It seems Jill Stein is feeling a bit of guilt over the election results and has raised enough money to demand a recount in Wisconsin, Michigan and Pennsylvania. On Friday, she officially filed a petition for a recount in Wisconsin. She like so many others never thought Trump had a chance, but now that the damage is done would like to see Hillary in the White House.
Jill had hoped to siphon Berniecrats away from Hillary during the campaign and managed to win about one per cent of the vote nationwide. Her 31,000 votes in Wisconsin would have been enough to give Hillary the victory, assuming all her backers would have shifted their allegiance. The same was true in Michigan, where the difference between Trump and Clinton was even less. Her votes would not have made up the difference in Pennsylvania.
So now here she is demanding a recount be made because some computer geeks in Michigan think that the electronic voting machines may have been tampered with. They have no proof of this. They are basing their assumption on the difference of results between counties that used traditional ballots vs. those that used electronic ballots, and noted a 7 per cent differential in results. It does raise eyebrows, but will the electronic ballots be counted any differently this time?
The other thing to consider is that Wisconsin and Michigan both have Republican administrations, so even if discrepancies are found, we are very likely to see a situation much like in 2000 when Jeb Bush chose to stop the recount and declare his brother the winner before the December 19 deadline. An infamous decision that was eventually held up by a study conducted by news organizations.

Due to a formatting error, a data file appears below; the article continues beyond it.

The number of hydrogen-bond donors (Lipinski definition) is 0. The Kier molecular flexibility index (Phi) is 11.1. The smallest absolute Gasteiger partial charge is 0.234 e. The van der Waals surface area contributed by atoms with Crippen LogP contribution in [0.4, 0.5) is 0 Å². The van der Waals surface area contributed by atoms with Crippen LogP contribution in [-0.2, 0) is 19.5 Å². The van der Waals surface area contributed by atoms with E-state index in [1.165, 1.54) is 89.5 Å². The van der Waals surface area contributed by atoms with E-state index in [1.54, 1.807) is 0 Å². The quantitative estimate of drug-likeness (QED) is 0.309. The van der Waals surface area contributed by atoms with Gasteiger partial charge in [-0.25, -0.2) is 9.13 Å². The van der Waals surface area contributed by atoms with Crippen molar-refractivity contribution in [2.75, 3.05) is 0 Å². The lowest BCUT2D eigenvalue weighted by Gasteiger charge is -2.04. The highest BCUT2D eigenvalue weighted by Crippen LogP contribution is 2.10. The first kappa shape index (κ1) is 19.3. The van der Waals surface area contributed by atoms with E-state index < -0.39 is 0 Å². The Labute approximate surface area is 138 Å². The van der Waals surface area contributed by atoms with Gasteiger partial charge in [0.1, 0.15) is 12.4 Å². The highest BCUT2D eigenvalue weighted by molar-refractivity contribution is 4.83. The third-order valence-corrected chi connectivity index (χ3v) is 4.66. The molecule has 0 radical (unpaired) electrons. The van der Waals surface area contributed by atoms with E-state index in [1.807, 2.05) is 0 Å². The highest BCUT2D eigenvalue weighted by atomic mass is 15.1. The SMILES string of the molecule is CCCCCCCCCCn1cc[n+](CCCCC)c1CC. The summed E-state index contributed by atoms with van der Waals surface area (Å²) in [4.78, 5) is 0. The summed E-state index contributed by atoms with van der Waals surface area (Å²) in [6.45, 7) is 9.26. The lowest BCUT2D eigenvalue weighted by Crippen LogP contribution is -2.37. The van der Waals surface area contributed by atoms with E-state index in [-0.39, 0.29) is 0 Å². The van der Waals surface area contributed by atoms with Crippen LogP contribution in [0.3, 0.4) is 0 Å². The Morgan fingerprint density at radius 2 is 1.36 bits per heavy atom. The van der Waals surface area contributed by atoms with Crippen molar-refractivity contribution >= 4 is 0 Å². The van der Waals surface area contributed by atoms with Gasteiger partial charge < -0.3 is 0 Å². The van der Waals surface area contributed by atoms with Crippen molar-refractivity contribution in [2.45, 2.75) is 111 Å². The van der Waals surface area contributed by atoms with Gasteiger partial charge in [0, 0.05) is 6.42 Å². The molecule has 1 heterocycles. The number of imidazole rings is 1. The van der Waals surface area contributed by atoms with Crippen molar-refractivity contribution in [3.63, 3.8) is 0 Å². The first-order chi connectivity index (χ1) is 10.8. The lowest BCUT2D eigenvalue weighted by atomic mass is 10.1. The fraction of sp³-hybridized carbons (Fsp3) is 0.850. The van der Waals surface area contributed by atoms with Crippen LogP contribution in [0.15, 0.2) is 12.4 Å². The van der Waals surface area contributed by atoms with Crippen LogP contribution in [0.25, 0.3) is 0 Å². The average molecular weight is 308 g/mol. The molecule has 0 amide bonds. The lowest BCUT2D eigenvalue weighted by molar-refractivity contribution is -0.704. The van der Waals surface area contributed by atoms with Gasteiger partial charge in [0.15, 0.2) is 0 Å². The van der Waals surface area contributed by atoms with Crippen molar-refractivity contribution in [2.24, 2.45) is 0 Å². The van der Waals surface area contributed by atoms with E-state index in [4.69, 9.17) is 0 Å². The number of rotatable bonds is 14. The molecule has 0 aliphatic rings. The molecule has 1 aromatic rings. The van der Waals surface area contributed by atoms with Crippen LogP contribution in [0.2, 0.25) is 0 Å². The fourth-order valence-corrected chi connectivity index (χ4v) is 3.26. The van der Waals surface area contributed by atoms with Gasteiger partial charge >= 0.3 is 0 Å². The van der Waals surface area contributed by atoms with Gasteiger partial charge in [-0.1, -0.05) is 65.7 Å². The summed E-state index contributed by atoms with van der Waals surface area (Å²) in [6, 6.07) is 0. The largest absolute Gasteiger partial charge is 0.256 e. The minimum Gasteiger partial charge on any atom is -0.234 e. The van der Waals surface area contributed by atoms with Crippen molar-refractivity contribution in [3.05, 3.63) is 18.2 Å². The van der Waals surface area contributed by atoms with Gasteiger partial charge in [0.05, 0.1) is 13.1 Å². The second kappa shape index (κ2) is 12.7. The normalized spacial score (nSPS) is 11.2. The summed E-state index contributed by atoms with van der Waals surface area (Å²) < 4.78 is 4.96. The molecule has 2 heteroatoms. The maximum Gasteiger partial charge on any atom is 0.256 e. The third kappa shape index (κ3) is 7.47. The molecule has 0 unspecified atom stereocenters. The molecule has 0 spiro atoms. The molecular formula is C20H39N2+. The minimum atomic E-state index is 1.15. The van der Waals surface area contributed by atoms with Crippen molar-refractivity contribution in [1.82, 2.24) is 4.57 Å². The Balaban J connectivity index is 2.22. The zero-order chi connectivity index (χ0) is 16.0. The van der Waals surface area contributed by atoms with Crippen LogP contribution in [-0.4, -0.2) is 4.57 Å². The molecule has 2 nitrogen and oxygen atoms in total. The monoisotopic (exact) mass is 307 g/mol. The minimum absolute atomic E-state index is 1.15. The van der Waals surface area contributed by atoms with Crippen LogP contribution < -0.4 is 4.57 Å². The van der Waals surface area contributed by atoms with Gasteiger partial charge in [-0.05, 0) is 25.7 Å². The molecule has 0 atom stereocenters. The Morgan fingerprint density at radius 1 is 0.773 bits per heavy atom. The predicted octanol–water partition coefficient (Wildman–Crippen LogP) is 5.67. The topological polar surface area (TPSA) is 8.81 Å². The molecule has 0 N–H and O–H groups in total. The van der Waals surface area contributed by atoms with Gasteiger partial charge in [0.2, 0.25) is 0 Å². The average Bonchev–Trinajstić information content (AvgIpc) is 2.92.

Judging by Michigan, the closest of the three states, Hillary made up very little ground in absentee ballots which would appear to indicate that there was no tampering with the machines in that state. She still came up 10,700 votes short, a net gain of only 2500 votes. As much as many of us would love to change the outcome of this election, it doesn't look like it is going to happen.
Still, there is a certain poetic justice in questioning the results, since Trump went out of his way to cast doubt months in advance, claiming that the election would be rigged. He specifically targeted these states, so maybe there is something to his claims and that these states do need looking into.
Assuming there was some tampering, it was probably done within razor sharp margins so as not to draw unwanted attention. That means it will take a very close examination to reveal irregularities, which could take months and see Trump installed as President in the meantime. If irregularities are found and it is enough to reverse results, we would see a scandal that would make Watergate seem like child's play.
More likely, the votes that would have gone to Hillary in the Upper Midwest appear to have fled these states, judging by her overall popular vote lead that now exceeds 2 million, a 1.5 per cent differential. In the end, national turnout was a little higher than it was in 2012 with Hillary getting more than 64 million votes, roughly on par with Obama's 65 million in the last election. The problem is that she didn't get those votes where she needed them most. This is why we should get rid of this insidious electoral college, which allows key states to become players in a national election, when every vote should count exactly the same.